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Trump takes first steps toward walking away from Iran nuclear deal
President Trump indicated Thursday that he will not re-certify the 2015 Iran nuclear accord. European and U.S. officials both warned that if he follows through on this, a whole new confrontation with Iran could result while U.S. credibility suffers.
By Lucas Rowe
Jan 15, 2018

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WASHINGTON D.C. — President Trump is preparing to cease U.S. participation in the 2015 accord overseeing Iran's dismantlement of its nuclear weapons programs. He announced to reporters Thursday that Iran is not living up to the "spirit" of the accord and that he consequently intends to not recertify it.

"The Iranian regime supports terrorism and exports violence and chaos across the Middle East," Trump said at a White House meeting of U.S. military leaders. "That is why we must put an end to Iran's continued aggression and nuclear ambitions."

Under the accord, Iran gets sanctions relief in return for letting the United States and partner nations verify that it is not developing nuclear weapons. The U.S. president must formally "recertify" every few months that Iran is complying and that the United States should continue to uphold the accord.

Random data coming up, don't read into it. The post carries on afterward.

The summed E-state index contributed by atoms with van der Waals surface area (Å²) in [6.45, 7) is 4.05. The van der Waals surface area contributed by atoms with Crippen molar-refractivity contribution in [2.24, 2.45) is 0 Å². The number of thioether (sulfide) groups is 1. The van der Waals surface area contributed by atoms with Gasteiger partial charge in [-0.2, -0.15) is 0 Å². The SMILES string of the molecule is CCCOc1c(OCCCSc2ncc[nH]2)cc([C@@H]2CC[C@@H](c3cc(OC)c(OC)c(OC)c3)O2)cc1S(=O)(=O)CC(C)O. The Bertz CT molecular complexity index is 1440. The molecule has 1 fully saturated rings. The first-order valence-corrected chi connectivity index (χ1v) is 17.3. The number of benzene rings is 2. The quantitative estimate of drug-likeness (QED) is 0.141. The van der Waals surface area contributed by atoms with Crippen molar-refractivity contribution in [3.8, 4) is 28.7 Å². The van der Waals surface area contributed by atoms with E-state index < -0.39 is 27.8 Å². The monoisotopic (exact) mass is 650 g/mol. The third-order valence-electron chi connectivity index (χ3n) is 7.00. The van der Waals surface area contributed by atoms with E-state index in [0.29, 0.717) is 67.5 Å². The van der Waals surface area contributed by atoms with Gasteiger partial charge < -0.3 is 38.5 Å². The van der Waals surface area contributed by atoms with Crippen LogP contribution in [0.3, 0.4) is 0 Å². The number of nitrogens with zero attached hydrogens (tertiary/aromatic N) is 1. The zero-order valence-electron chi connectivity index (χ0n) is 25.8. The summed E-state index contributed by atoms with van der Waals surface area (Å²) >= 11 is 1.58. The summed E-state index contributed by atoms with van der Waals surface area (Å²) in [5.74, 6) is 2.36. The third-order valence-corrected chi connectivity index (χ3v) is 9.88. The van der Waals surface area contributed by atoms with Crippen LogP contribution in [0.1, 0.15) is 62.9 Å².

Trump re-certified the accord twicemost recently in Julybut appears unwilling to recertify it again this time around. If he denies recertification, Congress will be able to re-impose sanctions within the next 60 days, which would potentially spur Iran to leave the deal and set off a new confrontation over Iran's weapons programs.

The deal has the endorsement of top U.S. military officials. Defense Secretary James Mattis has said that staying in the deal is in the United States' best interests, while General Joseph Dunford, chairman of the joint chiefs of staff, said recently that leaving the deal would undermine U.S. credibility and impair the U.S. mandate to strike other security accords in the future.

The French, UK, and German governments, who were also signers of the deal, have urged the United States to stay in it, as well. All three are now making efforts to lobby Congress against re-imposing sanctions.